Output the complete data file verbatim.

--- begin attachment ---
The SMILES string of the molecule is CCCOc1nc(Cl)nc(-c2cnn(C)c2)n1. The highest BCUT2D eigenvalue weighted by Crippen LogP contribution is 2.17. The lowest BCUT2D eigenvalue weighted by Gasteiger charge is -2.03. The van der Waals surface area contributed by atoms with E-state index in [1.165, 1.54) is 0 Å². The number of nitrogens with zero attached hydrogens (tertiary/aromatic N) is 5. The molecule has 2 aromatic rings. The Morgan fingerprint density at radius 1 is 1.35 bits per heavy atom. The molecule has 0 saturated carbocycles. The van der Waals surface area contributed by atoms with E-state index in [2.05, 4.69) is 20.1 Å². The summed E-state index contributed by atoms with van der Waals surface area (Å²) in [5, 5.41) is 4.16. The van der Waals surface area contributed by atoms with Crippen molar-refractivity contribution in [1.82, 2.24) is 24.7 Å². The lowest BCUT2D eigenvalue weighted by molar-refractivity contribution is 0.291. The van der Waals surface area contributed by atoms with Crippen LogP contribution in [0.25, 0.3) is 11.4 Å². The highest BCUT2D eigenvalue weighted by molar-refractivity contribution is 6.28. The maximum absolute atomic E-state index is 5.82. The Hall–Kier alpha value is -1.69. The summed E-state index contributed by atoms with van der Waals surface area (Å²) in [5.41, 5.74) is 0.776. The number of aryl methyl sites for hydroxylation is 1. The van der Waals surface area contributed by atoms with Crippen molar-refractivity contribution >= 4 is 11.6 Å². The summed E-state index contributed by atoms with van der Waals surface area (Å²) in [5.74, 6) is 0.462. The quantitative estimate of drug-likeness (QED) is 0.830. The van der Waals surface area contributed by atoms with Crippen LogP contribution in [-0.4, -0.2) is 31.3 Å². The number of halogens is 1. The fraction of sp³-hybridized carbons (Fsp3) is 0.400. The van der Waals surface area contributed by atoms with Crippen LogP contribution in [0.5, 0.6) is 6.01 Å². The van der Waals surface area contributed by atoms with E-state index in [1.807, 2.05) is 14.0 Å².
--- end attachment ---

The SMILES string of the molecule is CCCOc1nc(Cl)nc(-c2cnn(C)c2)n1. The highest BCUT2D eigenvalue weighted by Crippen LogP contribution is 2.17. The lowest BCUT2D eigenvalue weighted by Gasteiger charge is -2.03. The van der Waals surface area contributed by atoms with E-state index in [1.165, 1.54) is 0 Å². The number of nitrogens with zero attached hydrogens (tertiary/aromatic N) is 5. The molecule has 2 aromatic rings. The Morgan fingerprint density at radius 1 is 1.35 bits per heavy atom. The molecule has 0 saturated carbocycles. The van der Waals surface area contributed by atoms with E-state index in [2.05, 4.69) is 20.1 Å². The summed E-state index contributed by atoms with van der Waals surface area (Å²) in [5, 5.41) is 4.16. The van der Waals surface area contributed by atoms with Crippen molar-refractivity contribution in [1.82, 2.24) is 24.7 Å². The lowest BCUT2D eigenvalue weighted by molar-refractivity contribution is 0.291. The van der Waals surface area contributed by atoms with Crippen LogP contribution in [0.25, 0.3) is 11.4 Å². The highest BCUT2D eigenvalue weighted by molar-refractivity contribution is 6.28. The maximum absolute atomic E-state index is 5.82. The Hall–Kier alpha value is -1.69. The summed E-state index contributed by atoms with van der Waals surface area (Å²) in [5.41, 5.74) is 0.776. The number of aryl methyl sites for hydroxylation is 1. The van der Waals surface area contributed by atoms with Crippen molar-refractivity contribution >= 4 is 11.6 Å². The summed E-state index contributed by atoms with van der Waals surface area (Å²) in [5.74, 6) is 0.462. The quantitative estimate of drug-likeness (QED) is 0.830. The van der Waals surface area contributed by atoms with Crippen LogP contribution in [-0.4, -0.2) is 31.3 Å². The number of halogens is 1. The fraction of sp³-hybridized carbons (Fsp3) is 0.400. The van der Waals surface area contributed by atoms with Crippen LogP contribution in [0.5, 0.6) is 6.01 Å². The van der Waals surface area contributed by atoms with E-state index in [1.807, 2.05) is 14.0 Å².